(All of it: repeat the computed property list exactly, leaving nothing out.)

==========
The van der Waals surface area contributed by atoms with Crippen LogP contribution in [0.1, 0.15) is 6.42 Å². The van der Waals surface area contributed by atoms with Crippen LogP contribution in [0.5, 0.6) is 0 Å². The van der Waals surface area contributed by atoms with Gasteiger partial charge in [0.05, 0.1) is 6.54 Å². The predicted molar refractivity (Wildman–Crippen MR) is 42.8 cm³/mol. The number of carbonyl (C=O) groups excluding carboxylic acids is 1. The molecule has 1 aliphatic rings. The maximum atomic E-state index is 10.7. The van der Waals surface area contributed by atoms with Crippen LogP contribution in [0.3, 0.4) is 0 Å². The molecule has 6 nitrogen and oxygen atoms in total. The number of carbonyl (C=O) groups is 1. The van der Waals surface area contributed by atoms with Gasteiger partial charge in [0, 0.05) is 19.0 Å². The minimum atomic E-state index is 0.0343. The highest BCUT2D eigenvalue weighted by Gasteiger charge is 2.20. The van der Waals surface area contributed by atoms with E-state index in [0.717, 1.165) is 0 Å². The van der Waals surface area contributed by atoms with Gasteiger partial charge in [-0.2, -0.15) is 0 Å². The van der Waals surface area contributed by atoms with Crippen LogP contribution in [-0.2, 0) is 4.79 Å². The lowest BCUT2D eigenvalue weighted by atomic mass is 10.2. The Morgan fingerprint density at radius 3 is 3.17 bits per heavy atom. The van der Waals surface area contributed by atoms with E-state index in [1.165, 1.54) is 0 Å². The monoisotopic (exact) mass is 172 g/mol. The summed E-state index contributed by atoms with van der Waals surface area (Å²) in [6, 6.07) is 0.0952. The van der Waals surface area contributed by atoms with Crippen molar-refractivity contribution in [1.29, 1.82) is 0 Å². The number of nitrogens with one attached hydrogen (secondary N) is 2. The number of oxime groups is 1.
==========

The van der Waals surface area contributed by atoms with Crippen LogP contribution in [0.1, 0.15) is 6.42 Å². The van der Waals surface area contributed by atoms with Crippen LogP contribution in [0.5, 0.6) is 0 Å². The van der Waals surface area contributed by atoms with Gasteiger partial charge in [0.05, 0.1) is 6.54 Å². The predicted molar refractivity (Wildman–Crippen MR) is 42.8 cm³/mol. The number of carbonyl (C=O) groups excluding carboxylic acids is 1. The molecule has 1 aliphatic rings. The maximum atomic E-state index is 10.7. The van der Waals surface area contributed by atoms with Crippen LogP contribution in [0.3, 0.4) is 0 Å². The molecule has 6 nitrogen and oxygen atoms in total. The number of carbonyl (C=O) groups is 1. The van der Waals surface area contributed by atoms with Gasteiger partial charge in [0, 0.05) is 19.0 Å². The minimum atomic E-state index is 0.0343. The highest BCUT2D eigenvalue weighted by Gasteiger charge is 2.20. The van der Waals surface area contributed by atoms with E-state index in [0.717, 1.165) is 0 Å². The van der Waals surface area contributed by atoms with Gasteiger partial charge in [-0.2, -0.15) is 0 Å². The van der Waals surface area contributed by atoms with Crippen LogP contribution in [-0.2, 0) is 4.79 Å². The lowest BCUT2D eigenvalue weighted by atomic mass is 10.2. The Morgan fingerprint density at radius 3 is 3.17 bits per heavy atom. The van der Waals surface area contributed by atoms with E-state index in [1.165, 1.54) is 0 Å². The monoisotopic (exact) mass is 172 g/mol. The summed E-state index contributed by atoms with van der Waals surface area (Å²) in [6, 6.07) is 0.0952. The van der Waals surface area contributed by atoms with Crippen molar-refractivity contribution in [1.29, 1.82) is 0 Å². The number of nitrogens with one attached hydrogen (secondary N) is 2. The number of oxime groups is 1.